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Lysander Spooner was a staunch abolitionist, who felt that the slavery of black peoples to be an immoral disgrace that stands in stark opposition to the Constitution of the United States.
This work presents the opinions of the author in a cogent and sequential fashion, beginning with the simple question - "What is law?"
For Spooner, the legality of slavery was in doubt from the inception of the Constitution. The subsequent Bill of Rights, to his mind, erased all notion that slavery was in any way legal or tolerable in the United States of America. The idea that some men could be free while others were deprived of that status is abhorrent to the author, who is determined to use logic to prove the truth of his points.
This book contains a close analysis of the passages the Founding Fathers composed in the U.S. Constitution. Though mentions and provisions of slavery exist, they are - in Spooner's view - cancelled by the subsequent Bill of Rights. For the author, the U.S. government had unlawfully deprived the enslaved populations of their rights.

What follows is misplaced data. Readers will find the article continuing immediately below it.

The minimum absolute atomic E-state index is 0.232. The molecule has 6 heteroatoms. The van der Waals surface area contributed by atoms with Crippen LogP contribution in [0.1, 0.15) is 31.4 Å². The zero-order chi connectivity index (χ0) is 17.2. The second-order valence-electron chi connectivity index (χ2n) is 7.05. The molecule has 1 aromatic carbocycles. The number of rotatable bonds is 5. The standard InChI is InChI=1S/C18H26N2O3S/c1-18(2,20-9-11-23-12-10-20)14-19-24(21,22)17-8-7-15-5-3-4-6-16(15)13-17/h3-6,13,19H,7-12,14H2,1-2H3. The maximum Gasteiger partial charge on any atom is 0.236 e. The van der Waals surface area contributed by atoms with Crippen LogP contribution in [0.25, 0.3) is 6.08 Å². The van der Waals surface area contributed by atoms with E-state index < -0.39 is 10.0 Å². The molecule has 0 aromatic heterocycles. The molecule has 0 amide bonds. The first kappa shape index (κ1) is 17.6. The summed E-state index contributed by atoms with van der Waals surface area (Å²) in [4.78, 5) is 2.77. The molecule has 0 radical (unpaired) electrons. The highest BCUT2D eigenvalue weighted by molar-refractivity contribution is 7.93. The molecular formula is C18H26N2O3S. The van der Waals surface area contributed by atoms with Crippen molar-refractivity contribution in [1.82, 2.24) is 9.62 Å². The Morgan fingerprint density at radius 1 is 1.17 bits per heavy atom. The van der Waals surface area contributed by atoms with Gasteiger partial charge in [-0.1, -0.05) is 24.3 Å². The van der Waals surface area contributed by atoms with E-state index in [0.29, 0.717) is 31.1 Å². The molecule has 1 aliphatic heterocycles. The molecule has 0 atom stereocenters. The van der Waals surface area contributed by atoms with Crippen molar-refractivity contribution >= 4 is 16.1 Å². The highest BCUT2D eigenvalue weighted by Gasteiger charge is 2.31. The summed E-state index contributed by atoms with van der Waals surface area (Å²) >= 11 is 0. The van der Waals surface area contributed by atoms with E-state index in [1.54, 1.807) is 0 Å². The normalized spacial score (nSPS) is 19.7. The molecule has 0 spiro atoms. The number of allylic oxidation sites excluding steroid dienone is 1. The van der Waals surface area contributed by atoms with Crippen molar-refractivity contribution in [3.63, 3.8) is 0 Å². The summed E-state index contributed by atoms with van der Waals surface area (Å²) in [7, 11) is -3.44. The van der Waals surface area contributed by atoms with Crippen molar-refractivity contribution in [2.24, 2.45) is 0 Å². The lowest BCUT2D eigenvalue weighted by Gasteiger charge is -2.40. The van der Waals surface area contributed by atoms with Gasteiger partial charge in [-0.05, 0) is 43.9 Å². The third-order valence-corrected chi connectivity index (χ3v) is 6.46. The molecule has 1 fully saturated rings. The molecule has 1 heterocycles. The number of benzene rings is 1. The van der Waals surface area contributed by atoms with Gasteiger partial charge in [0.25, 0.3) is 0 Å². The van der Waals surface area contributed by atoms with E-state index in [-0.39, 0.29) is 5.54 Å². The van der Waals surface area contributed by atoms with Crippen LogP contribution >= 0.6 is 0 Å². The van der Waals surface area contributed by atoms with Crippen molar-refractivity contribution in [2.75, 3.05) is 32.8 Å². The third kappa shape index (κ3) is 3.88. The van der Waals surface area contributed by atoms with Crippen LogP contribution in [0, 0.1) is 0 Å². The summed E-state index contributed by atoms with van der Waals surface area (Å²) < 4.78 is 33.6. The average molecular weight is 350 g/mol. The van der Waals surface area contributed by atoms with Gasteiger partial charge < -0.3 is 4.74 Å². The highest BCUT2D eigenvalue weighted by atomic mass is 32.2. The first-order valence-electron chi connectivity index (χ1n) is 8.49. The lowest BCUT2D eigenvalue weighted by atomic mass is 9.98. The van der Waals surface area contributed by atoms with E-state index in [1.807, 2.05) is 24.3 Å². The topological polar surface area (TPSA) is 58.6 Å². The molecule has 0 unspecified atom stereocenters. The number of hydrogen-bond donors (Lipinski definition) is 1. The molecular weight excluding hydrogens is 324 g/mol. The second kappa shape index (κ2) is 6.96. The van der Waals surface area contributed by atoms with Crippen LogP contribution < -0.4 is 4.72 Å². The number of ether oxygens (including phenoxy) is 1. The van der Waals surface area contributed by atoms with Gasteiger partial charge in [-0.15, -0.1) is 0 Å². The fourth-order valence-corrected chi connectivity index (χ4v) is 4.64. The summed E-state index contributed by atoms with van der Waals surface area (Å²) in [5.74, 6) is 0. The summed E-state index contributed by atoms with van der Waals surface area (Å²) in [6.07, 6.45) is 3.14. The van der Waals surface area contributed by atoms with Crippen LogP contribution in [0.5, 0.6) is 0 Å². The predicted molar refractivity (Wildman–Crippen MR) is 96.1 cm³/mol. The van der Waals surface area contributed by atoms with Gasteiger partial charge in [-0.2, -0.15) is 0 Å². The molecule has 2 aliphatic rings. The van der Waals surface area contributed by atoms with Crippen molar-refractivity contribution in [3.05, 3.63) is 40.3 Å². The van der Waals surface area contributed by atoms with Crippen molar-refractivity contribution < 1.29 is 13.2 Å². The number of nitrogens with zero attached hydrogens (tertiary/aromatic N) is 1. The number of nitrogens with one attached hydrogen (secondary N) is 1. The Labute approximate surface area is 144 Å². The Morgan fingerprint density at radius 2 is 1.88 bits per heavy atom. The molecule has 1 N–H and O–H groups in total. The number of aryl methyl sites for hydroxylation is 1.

Unique for his opposition both to slavery and to the American Civil War, Lysander Spooner was one of the best-known radicals of his time. Anti-authoritarian and in favor of civil rights, it was after the war became a bitter and bloody conflict that he turned against it as a solution. Spooner in his time was most famous for his success in challenging the postal monopolies - this victory led delivery prices in the continental USA to plummet almost overnight.
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